Floyd said they had not received any previous complaints about Leo, but neighbors allegedly told officers that the dog had been loose before.
Liliana Arellano and her sister returned home to notice their dog Leo was missing, while the small terrier was on the porch.
After the two sisters frantically searched the area for hours, Liliana’s mother noticed a note on the door from Environmental Services stating officers picked up Leo and took him into the Animal Shelter of Florence County.
Leo’s family was forced to wait until the Animal Shelter of Florence County reopened on Monday morning. Upon arriving they were surprised to learn Leo was deemed a “dangerous dog” and distraught that they couldn’t take him home.
According to the Florence County ordinance, a dog can be considered “dangerous” without attacking anyone and it’s up to a municipal judge to decide if the dog is dangerous, and what the punishment is.
Floyd said sometimes the judge will decide the family needs liability insurance for the dog, or other times the judge will rule that the family needs to make changes on their property so the dog doesn’t escape again. On very rare occasions, the judge orders euthanasia, Floyd said.
Several people on the Justice for Leo Facebook page have expressed concern about the current ordinance because of how vague it is.
“According to this ordinance, dogs can be deemed dangerous because they were basically scared and thought they would bite them,” family friend Kelly Ann Curran told FITSNews.
Curran described Leo’s due-process as “guilty until proven innocent.”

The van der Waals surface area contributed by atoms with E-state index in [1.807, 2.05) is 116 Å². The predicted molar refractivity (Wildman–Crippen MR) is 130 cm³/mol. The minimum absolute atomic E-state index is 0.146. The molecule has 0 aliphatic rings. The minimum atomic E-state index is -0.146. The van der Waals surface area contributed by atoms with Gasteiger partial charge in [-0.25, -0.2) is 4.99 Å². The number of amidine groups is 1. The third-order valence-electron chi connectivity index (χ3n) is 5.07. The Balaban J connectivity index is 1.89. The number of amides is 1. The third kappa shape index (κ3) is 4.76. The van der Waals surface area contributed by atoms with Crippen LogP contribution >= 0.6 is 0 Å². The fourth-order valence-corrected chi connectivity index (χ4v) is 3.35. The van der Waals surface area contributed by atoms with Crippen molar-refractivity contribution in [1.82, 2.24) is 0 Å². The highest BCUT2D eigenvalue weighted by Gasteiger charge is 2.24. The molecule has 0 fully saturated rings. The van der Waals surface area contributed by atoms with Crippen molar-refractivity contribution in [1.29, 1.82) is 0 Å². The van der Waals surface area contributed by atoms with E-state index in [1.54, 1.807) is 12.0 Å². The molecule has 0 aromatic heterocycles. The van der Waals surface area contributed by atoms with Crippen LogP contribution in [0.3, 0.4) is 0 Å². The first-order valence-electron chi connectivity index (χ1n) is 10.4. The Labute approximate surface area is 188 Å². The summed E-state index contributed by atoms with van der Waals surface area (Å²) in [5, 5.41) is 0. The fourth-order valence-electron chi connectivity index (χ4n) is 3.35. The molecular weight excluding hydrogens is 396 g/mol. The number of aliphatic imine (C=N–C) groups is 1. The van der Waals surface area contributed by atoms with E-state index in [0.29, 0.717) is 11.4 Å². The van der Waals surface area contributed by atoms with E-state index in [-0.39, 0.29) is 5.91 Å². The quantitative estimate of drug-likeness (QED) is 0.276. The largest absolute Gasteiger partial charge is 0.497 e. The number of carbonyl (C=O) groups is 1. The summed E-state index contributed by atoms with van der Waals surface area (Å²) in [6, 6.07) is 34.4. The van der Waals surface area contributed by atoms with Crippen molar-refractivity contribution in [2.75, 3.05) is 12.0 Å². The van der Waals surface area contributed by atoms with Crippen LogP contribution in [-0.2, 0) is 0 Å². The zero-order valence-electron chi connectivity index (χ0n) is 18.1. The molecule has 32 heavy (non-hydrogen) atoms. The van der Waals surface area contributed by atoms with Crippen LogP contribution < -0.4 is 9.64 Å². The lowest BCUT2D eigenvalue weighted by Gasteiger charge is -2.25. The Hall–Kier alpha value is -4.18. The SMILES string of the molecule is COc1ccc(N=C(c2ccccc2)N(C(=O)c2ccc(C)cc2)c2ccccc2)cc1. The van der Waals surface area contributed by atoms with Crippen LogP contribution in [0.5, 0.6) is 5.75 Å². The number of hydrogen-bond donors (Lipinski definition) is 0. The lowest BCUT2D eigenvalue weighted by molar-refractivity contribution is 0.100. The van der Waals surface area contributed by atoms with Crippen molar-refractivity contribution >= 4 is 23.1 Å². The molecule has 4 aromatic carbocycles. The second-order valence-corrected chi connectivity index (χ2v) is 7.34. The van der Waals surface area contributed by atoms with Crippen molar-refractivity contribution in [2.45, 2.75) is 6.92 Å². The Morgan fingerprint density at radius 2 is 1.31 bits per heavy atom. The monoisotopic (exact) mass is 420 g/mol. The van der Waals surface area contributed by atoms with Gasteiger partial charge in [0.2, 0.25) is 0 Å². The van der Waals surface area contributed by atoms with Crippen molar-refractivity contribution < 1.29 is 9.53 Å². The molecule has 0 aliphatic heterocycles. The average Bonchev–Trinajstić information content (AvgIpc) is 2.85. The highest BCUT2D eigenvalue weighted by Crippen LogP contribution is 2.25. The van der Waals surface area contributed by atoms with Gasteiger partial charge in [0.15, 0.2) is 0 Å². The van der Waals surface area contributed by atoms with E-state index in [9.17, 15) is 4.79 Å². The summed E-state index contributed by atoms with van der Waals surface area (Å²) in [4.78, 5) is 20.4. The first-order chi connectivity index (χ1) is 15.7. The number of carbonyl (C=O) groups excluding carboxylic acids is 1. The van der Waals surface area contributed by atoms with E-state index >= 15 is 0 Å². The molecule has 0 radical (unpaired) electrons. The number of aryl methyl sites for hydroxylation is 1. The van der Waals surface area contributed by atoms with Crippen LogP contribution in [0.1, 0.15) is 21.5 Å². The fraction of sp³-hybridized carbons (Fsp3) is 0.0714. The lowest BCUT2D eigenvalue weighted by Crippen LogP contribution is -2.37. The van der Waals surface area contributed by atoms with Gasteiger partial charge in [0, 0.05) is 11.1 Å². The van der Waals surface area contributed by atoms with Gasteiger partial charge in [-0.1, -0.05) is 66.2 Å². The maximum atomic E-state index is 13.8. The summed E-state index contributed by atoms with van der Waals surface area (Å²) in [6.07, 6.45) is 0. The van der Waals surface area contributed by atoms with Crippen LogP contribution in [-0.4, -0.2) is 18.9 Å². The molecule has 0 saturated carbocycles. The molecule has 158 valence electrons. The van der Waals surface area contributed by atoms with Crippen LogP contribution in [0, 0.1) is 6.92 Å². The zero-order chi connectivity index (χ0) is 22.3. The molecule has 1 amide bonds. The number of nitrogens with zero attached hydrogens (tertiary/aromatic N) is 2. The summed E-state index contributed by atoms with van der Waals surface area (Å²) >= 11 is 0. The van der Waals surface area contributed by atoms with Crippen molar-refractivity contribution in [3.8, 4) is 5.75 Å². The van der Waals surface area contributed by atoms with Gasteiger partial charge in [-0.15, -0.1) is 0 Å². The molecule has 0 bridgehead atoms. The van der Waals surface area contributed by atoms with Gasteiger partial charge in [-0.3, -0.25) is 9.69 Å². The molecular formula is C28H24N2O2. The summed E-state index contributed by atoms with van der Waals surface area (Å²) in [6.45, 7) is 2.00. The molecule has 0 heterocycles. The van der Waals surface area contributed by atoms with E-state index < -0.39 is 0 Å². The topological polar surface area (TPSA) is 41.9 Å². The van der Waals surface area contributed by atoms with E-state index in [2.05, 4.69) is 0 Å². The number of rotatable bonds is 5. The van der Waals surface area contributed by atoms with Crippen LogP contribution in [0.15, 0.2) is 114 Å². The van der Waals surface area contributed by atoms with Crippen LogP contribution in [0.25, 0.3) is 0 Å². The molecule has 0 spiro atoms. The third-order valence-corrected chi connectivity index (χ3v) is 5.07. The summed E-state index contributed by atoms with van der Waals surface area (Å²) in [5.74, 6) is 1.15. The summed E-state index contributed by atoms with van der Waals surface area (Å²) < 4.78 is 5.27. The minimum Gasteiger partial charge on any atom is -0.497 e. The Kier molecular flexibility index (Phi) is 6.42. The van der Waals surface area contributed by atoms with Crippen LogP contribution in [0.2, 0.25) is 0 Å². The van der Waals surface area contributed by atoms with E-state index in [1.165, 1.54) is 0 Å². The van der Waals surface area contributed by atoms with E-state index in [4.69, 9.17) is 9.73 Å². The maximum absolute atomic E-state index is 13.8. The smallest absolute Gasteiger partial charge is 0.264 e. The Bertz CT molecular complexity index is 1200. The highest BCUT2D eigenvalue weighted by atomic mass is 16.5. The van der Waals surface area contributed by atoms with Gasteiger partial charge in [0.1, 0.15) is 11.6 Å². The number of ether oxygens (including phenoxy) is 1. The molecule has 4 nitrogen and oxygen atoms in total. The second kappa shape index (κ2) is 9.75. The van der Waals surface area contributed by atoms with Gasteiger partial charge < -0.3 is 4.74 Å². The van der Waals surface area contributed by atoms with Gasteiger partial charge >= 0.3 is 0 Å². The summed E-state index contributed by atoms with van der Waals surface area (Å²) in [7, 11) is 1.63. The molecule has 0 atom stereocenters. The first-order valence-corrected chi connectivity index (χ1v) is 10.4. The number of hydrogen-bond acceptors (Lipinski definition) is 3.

Arellano describes Leo as “a very intelligent, friendly, and very sweet dog. He loves showing affection to anybody.”
“He loves to give random kisses and hugs. He loves getting affection as well! He loves attention!” she told FITSNews.
So you can imagine her surprise when she found out her dog was labeled a “dangerous” animal.
After the family reached out several times asking for an incident report to find answers, they were given several pages of notebook paper.
The unorganized “report” was one of many red flags in the incident.
As they await a court date, which they’ve been told should come this week, Leo’s family is concerned for his health and well-being as he’s confined to a small cage with no exercise. He’s been forced to eat off a newspaper as the family has been told they don’t have a dog bowl for him. The family told FITSNews they sometimes spray a water hose with him inside the cage to clean off his feces.
“We can tell that our dog is going kennel crazy,” Arellano said on Facebook. “Every day he seems to look worse and worse and when he sees us his cries are heartbreaking. We just want him home with us.”
The animal shelter has also limited the family’s visiting times from 30 minutes to 15 minutes a day.
“We have gone to visit Leo every day to bring him food and show him love, but we are distraught about the conditions and environment he’s being held in and are continuing to reach out to people in order to bring justice for Leo,” Leo’s family wrote on Facebook.
Due to lack of shelter capacity, around 1,000 animals are killed a year in Florence County, WIS news station reported.
When asked why Leo — who has a loving family — couldn’t be released to his home, Floyd didn’t hesitate.
“We feel like this is an aggressive dog and these are the steps we have to take,” he said.
UPDATE: Two attorneys with the Smith Ammons law firm in Florence, SC have offered to take Leo’s case pro bono. They are working on getting Leo out as soon as possible. Stay tuned….
ABOUT THE AUTHOR …
Mandy Matney is the news director at FITSNews. She’s an award-winning journalist from Kansas who has worked for newspapers in Missouri, Illinois, and South Carolina before making the switch to FITS. She currently lives on Hilton Head Island where she enjoys beach life. Want to contact Mandy? Send your story ideas, comments, suggestions and tips to [email protected].